What would you say to a prehistoric hunter?
What if you had the opportunity to communicate with someone from 15,000 years ago? What would you say? What could you say?
You, hear me!
Give this fire to that old man.
Pull the black worm off the bark and give it to the mother.
And no spitting in the ashes!
If you found yourself muttering these sentences in your native tongue while mingling with hunter-gatherers, you just might be understood. Many of today’s modern languages originate from an ancient common ancestrial language in Asia, and researchers now think that a surprising number of words have been preserved over time.
The words in these sentences come from a fascinating list of 23 ancient “cognates,” or words that both sound the same and mean the same thing, that date back to the end of the last Ice Age 15, 000 years ago. Examples of cognates of the word “father” include: padre (Italian), pere (French), pater (Latin) and pitar (Sanskrit).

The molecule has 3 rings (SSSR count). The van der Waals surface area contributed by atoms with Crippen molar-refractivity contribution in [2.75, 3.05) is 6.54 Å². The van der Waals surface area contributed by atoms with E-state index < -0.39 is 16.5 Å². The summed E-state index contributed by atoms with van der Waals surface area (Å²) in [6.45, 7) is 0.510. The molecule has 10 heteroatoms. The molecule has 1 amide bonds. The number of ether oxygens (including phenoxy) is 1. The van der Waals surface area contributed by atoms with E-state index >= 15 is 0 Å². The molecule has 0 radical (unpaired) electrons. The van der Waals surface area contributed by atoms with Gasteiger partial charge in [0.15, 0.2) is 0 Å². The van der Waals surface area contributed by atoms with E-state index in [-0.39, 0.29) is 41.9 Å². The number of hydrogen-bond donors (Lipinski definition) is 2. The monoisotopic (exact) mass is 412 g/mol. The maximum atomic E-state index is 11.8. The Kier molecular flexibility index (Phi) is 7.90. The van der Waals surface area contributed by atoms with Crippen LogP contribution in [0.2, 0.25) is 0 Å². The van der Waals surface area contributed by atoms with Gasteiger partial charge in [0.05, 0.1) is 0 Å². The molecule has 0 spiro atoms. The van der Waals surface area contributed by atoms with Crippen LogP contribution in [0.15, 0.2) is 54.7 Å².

Researchers at the University of Reading in England worked hard to identify these 23 words that have been “ultra-conserved” over 15,000 years. This new research contrasts the common view that words do not survive longer than 8,000-9,000 years.
Below is a complete list of the 23 words that have remained largely unchanged in several different languages.
thou, I, not, that, we, to give, who, this, what, man/male, ye, old, mother, to hear, hand, fire, to pull, black, to flow, bark, ashes, to spit, worm
Which words would you expect to see on the list?
Read more about this study here: